< < <
Date Index
> > >
NYTimes.com Article: Bush Sees Limited Role for U.N. in Iraq
by threehegemons
08 April 2003 17:46 UTC
< < <
Thread Index
> > >
This article from NYTimes.com 
has been sent to you by threehegemons@aol.com.

"Evidently there's some skepticism here in Europe about whether or not I mean 
what I say," Mr. Bush said. "Saddam Hussein clearly knows I mean what I say."

This quote seems to provide remarkable evidence of Wallerstein's thesis that 
this war is as much about trying to intimidate Europe as it is about Iraq.

Steven Sherman


Bush Sees Limited Role for U.N. in Iraq

April 8, 2003


HILLSBOROUGH, Northern Ireland, April 8 - President Bush
and Prime Minister Tony Blair of Britain pledged today to
grant the United Nations a "vital role" in post-war Iraq,
but Mr. Bush described that role as largely humanitarian
and advisory rather than one central to overseeing the
country and eventually establishing a new government. 

During a break in a second day of meetings here with Mr.
Blair, the president said he envisioned the United Nations
providing food and medicine, collecting donations and
offering suggestions about the composition of an interim
governing authority, composed of Iraqis from inside and
outside the country, to be set up by the United States and

But Mr. Bush appeared intent on retaining for the United
States and Britain the right to decide on the members and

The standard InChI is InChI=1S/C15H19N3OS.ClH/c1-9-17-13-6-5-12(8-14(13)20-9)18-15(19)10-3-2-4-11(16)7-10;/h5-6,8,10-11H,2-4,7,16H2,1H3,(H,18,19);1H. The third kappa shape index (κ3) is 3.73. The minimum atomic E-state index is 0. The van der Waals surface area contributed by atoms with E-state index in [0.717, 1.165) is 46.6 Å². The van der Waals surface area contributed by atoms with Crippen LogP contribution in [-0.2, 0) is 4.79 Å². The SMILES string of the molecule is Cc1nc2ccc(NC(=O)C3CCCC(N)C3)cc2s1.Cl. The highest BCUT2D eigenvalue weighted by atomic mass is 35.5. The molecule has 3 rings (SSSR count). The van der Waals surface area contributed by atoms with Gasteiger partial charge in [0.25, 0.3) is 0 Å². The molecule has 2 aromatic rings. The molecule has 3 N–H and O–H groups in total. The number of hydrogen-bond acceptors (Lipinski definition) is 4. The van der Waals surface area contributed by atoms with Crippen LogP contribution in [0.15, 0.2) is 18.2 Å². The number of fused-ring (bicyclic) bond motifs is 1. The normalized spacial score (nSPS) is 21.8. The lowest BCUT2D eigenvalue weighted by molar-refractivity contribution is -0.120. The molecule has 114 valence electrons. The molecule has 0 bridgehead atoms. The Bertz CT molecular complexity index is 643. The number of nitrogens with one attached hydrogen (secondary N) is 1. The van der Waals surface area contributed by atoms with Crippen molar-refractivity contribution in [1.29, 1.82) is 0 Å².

powers of the temporary authority, effectively holding the
United Nations to a more limited role than sought by many
European nations and, to some extent, Mr. Blair, the
president's main ally in the conflict with Iraq. 

The disagreements between the two leaders over the role of
the United Nations were muted and were played down by
officials from both sides. But the officials hinted at a
broader debate to come about how the United States will
deal with the United Nations and how the other members of
the Security Council will view the United States,
especially following the breach over whether to back Mr.
Bush and Mr. Blair in waging war against Iraq. 

Speaking at a news conference this morning in between
meetings here, the president said he did not know whether
Saddam Hussein had been killed by an attack on a
residential complex in Baghdad on Monday. If Mr. Hussein is
still alive, the president said, his grasp "around the
throats of the Iraqi people" is loosening. 

"I can't tell you if all 10 fingers are off the throat, but
finger by finger, it's coming off," Mr. Bush. 

The meeting between Mr. Bush and Mr. Blair, held in a
castle in this village south of Belfast, was their third in